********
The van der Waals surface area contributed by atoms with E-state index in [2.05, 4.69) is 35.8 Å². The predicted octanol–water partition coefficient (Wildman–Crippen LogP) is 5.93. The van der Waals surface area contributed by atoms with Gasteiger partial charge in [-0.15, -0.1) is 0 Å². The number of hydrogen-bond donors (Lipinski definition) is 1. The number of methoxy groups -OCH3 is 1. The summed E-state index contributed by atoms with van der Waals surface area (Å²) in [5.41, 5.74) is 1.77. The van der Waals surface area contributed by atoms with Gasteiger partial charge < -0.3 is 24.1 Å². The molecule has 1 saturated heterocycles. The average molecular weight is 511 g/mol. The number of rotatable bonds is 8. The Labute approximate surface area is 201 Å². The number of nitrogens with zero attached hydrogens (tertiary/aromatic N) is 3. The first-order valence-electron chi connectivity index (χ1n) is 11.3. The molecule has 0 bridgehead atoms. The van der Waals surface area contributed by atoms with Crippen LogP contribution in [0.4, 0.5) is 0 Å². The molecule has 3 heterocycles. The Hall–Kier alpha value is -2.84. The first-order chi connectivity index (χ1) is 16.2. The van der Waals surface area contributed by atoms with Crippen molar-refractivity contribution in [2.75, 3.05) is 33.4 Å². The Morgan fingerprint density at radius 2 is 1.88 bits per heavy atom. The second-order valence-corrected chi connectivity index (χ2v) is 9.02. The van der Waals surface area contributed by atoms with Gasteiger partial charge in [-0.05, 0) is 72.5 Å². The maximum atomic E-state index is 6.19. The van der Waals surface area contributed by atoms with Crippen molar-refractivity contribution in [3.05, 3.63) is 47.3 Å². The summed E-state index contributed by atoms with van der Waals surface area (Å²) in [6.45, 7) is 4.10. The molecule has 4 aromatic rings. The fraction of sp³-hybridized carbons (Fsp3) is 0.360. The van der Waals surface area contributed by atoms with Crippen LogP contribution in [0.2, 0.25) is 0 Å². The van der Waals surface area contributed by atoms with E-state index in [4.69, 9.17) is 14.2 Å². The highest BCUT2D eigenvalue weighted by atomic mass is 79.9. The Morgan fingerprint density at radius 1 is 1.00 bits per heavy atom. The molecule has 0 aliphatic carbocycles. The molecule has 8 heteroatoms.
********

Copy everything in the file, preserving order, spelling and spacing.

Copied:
The van der Waals surface area contributed by atoms with E-state index in [2.05, 4.69) is 35.8 Å². The predicted octanol–water partition coefficient (Wildman–Crippen LogP) is 5.93. The van der Waals surface area contributed by atoms with Gasteiger partial charge in [-0.15, -0.1) is 0 Å². The number of hydrogen-bond donors (Lipinski definition) is 1. The number of methoxy groups -OCH3 is 1. The summed E-state index contributed by atoms with van der Waals surface area (Å²) in [5.41, 5.74) is 1.77. The van der Waals surface area contributed by atoms with Gasteiger partial charge < -0.3 is 24.1 Å². The molecule has 1 saturated heterocycles. The average molecular weight is 511 g/mol. The number of rotatable bonds is 8. The Labute approximate surface area is 201 Å². The number of nitrogens with zero attached hydrogens (tertiary/aromatic N) is 3. The first-order valence-electron chi connectivity index (χ1n) is 11.3. The molecule has 0 bridgehead atoms. The van der Waals surface area contributed by atoms with Crippen LogP contribution in [0.4, 0.5) is 0 Å². The molecule has 3 heterocycles. The Hall–Kier alpha value is -2.84. The first-order chi connectivity index (χ1) is 16.2. The van der Waals surface area contributed by atoms with Crippen molar-refractivity contribution in [2.75, 3.05) is 33.4 Å². The Morgan fingerprint density at radius 2 is 1.88 bits per heavy atom. The second-order valence-corrected chi connectivity index (χ2v) is 9.02. The van der Waals surface area contributed by atoms with Gasteiger partial charge in [-0.05, 0) is 72.5 Å². The maximum atomic E-state index is 6.19. The van der Waals surface area contributed by atoms with Crippen molar-refractivity contribution in [3.05, 3.63) is 47.3 Å². The summed E-state index contributed by atoms with van der Waals surface area (Å²) in [6.45, 7) is 4.10. The molecule has 4 aromatic rings. The fraction of sp³-hybridized carbons (Fsp3) is 0.360. The van der Waals surface area contributed by atoms with Crippen LogP contribution in [0.2, 0.25) is 0 Å². The van der Waals surface area contributed by atoms with E-state index in [4.69, 9.17) is 14.2 Å². The highest BCUT2D eigenvalue weighted by atomic mass is 79.9. The Morgan fingerprint density at radius 1 is 1.00 bits per heavy atom. The molecule has 0 aliphatic carbocycles. The molecule has 8 heteroatoms.